From ‘Village of the Damned‘ (1960)
I was chatting with an associate when out of the blue he said “By the way, dealing with Millennials is exhausting. I’m worn down.” This gentleman is no indolent plodder; he’s a man with a reputation for accomplishment across companies. “Exhausted” is not the first word I would use to describe him. He pounced on an opportunity to work with a young team of entrepreneurs. A seasoned man experienced in the language of the C-suites, he could help them hone their flashy product. Yet a few months in, there were problems. Why was this guy under siege? Was there a GenY — Boomer friction? He said “yes.” Things weren’t going smoothly.
What was going on? Do Millennials require new rules of engagement? Must the rest of us go to Y-School?
We’ve been reading about the march of the generations for a long time now. The Greatest Generation, the Boomers, Generation X, and now the Millennials, Generation Y. There are attributes unique to each of them: toe-the-line and sacrifice, (Greatest), rebellion and ego (Boomers), anomie (Gen X) and “look at me” (GenY). In the Zodiac Of The Decades, each generation is molded by world events. Technology and prosperity are important as well.
Does when you are born define who you are? The ancient Chinese thought so. Their Zodiac defines people by birth year, each with an avatar and a defined set of superior attributes. Shortcomings, too, unless you are a Dragon.
Thank goodness I didn’t marry a Tiger.
Got a problem with someone? Want to hook up with a Snake? Visit your nearby Chinese restaurant and find out. We chuckle at the absurdity of birth year personality, so why do we accept the concept of ‘Generation Y?’
Are the generations really that different? PewReseachCenter thinks otherwise, at least in the areas you would assume they would be. How about, say, technology and acceptance of social change?
Members of the Millennial generation also give generally high marks to societal changes such as the greater availability of green products and more racial and ethnic diversity. But, as was true of technological innovations, in many cases their views are not much different from those of the age groups that precede them.
Academics and marketers make their living exploiting differences between groups of people. Marketers seek “segmentation.” Sociologist pursue “demographics.” People aren’t people; they are generations.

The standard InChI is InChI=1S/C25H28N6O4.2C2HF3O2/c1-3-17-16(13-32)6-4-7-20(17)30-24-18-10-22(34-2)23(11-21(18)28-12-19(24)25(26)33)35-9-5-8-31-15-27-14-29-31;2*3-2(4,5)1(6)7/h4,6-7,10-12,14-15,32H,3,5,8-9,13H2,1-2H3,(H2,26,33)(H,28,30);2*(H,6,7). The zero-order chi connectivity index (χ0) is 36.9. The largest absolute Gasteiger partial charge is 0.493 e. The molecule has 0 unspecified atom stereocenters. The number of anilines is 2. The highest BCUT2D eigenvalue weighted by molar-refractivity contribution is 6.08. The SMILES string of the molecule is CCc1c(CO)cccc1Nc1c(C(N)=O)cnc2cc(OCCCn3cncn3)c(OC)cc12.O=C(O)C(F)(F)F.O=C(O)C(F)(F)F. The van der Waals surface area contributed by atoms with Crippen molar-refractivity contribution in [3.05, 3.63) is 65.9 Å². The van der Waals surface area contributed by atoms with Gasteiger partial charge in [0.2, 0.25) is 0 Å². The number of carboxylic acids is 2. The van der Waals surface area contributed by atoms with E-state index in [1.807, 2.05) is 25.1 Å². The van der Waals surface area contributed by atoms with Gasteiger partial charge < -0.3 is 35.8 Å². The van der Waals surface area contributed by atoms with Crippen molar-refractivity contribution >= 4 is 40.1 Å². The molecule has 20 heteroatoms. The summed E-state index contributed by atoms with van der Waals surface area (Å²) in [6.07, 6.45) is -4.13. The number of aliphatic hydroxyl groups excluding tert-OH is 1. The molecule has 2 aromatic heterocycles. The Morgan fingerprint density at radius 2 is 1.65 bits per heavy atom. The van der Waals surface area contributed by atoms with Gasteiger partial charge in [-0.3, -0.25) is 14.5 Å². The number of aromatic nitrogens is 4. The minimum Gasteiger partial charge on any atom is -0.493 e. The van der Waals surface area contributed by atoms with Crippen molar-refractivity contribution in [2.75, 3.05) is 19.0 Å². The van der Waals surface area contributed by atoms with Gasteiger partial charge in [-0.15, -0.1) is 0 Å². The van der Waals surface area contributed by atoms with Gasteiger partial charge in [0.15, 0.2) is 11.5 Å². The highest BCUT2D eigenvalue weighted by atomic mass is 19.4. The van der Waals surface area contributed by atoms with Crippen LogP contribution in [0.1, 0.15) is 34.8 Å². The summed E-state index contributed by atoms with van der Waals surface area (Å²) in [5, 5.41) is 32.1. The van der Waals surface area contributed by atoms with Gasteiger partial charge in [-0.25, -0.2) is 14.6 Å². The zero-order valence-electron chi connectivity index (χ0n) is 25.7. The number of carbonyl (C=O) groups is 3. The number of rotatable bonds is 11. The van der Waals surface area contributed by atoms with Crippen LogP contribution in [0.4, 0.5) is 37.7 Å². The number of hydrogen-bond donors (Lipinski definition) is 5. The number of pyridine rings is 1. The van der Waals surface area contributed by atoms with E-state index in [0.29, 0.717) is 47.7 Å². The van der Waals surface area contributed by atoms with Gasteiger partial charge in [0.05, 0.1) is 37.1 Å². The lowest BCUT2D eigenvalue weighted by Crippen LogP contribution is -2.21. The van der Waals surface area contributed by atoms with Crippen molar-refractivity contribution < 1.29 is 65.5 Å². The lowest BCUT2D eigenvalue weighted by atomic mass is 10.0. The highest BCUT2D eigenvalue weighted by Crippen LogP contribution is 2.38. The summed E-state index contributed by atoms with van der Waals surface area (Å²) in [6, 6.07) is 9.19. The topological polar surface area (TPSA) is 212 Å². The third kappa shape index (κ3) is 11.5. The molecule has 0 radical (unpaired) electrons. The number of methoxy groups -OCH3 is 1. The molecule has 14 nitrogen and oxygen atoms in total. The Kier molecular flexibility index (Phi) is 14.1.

But Boomer pundits forget a few things. If they climb into the 1980 Wayback Machine and turn themselves into 25 year-olds what would they find? Maybe Time articles like “Here They Come, the Baby Boomers. Confident and Educated,” or “Will the TV Generation Fit In The Workforce?” They would see older employees recoil when PCs came into the office. Boomers were social and free in their youth, just like the Millennials are now.
Could it be that Generations are not innately different, that differences are merely the point in life they are in at that moment? I work with younger men and women and I see myself thirty years ago. Millennials are the most independent, attention-deficit and idealistic of the generations? Oh, please.
Each human is an individual and it is as individuals that we respond to the world. I know parents who Facebook-stalk their kids. I know of Millennials who don’t like Facebook. Mom and Dad got the iPads first. And most of Generation Y doesn’t like Twitter or Google Plus.
I’ll agree Generation Y grew up with instant-on, SMS and video games. They will always be better at those things than their elders. Electronic gadgets don’t make them a different species, however. At some point, Generation Y won’t be any good at them, either.
Boomer friends, I have a thought for you: the young who walk your office halls are you. Or, maybe you were them. Did you change? We are the ones who became different; we are more cautious. Conservative. That is normal. As more older employees leave the work force, those who remain will be outnumbered.
But only if we view ourselves as ‘Boomers’ and their younger colleagues as ‘Generation Y.’